As a footnote, under the Reagan Administration, Judge Ginsburg served as the Administrator of OMB's Office of Information and Regulatory Affairs (OIRA), where he helped supervise the elimination of many government publications, while increasing user fees on publications that there were not eliminated. He was also one of the architects of the Reagan Administration's policy of privatizing the dissemination of government information.

The Clinton Administration has also tried to push the envelope in protecting many other government records. For example, there have been several attempts by citizens to obtain records from two government computer databases which contain thousands of court opinions. One such database is called FLITE, and it is managed by the Air Force. It contains, for example, copies of U.S. Supreme Court opinions, going back to 1937. These are hardly state secrets, but the Clinton Administration has gone to great lengths to withhold these records from the public. In order to avoid the FOIA, the Clinton Administration was developed a legal theory that the FOIA doesn't cover "library" or "reference" materials. And since you can find Supreme Court cases in libraries, they refused to release the taxpayer funded computer database which contained the court opinions.

The Clinton Administration litigated this issue of access to the FLITE Supreme Court records in Oakland, California, and won, creating a controversial judicial precedent that excludes many important government databases from the FOIA. [We continue to have discussions with the Clinton Administration over the release of the FLITE Supreme Court records, and we hope for a partial reversal of policy, but this is taking years, and leaving a trail of harmful jurisprudence.]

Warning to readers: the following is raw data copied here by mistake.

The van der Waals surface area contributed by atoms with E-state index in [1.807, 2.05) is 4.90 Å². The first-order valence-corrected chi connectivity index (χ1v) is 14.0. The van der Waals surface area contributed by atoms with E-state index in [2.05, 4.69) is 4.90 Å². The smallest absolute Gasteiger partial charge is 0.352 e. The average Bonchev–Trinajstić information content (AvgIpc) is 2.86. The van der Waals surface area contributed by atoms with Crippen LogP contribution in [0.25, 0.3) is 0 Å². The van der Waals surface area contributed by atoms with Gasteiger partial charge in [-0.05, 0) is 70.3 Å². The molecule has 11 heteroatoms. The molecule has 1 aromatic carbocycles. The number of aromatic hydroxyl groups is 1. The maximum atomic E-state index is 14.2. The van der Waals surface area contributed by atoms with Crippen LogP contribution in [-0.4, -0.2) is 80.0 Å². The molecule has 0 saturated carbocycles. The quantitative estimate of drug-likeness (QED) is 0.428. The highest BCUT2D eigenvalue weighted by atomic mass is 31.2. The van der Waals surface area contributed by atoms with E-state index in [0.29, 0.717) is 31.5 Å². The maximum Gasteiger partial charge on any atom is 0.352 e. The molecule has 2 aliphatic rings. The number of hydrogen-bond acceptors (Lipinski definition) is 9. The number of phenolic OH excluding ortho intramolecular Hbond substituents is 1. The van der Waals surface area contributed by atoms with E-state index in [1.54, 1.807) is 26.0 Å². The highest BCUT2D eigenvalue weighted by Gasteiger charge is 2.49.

The Clinton Administration has issued FOIA guidelines that assert this theoretical "library materials" FOIA exemption, and this year the Clinton administration sought, unsuccessfully, to include language exempting "library" and "reference materials" from FOIA, in the "Electronic FOIA" legislation.

The chief information policy official for the United States government is Sally Katzen, who holds Judge Ginsburg's old job of Administrator for the Office of Information and Regulatory Affairs (OIRA). This job turns out to be an odd matching of responsibilities. The "I" in OIRA stands for information policy, including such items as FOIA, privacy, and copyright policy. The "R" stands for regulatory policy. Basically, OIRA is an agency that takes one last look at regulations before they are issued, and the OIRA Administrator has often been cast in the role of the champion for business interests, who lost their case at the agency level. Indeed, before her confirmation, Ms. Katzen told a group of right-to-know activists that she saw her job as an ambassador to the chamber of commerce on regulatory matters. One wonders how being a great ambassador to the Chamber of Commerce qualifies someone to be the top information policy official in the Clinton Administration. Right-to-Know groups asked the Clinton Administration to split the office's two functions. We pressed this point directly to Vice-President Gore when he was just getting his reinventing government campaign underway. But the commercial data vendors have always preferred the present arrangement, and it has endured from Reagan to Bush and now to Clinton.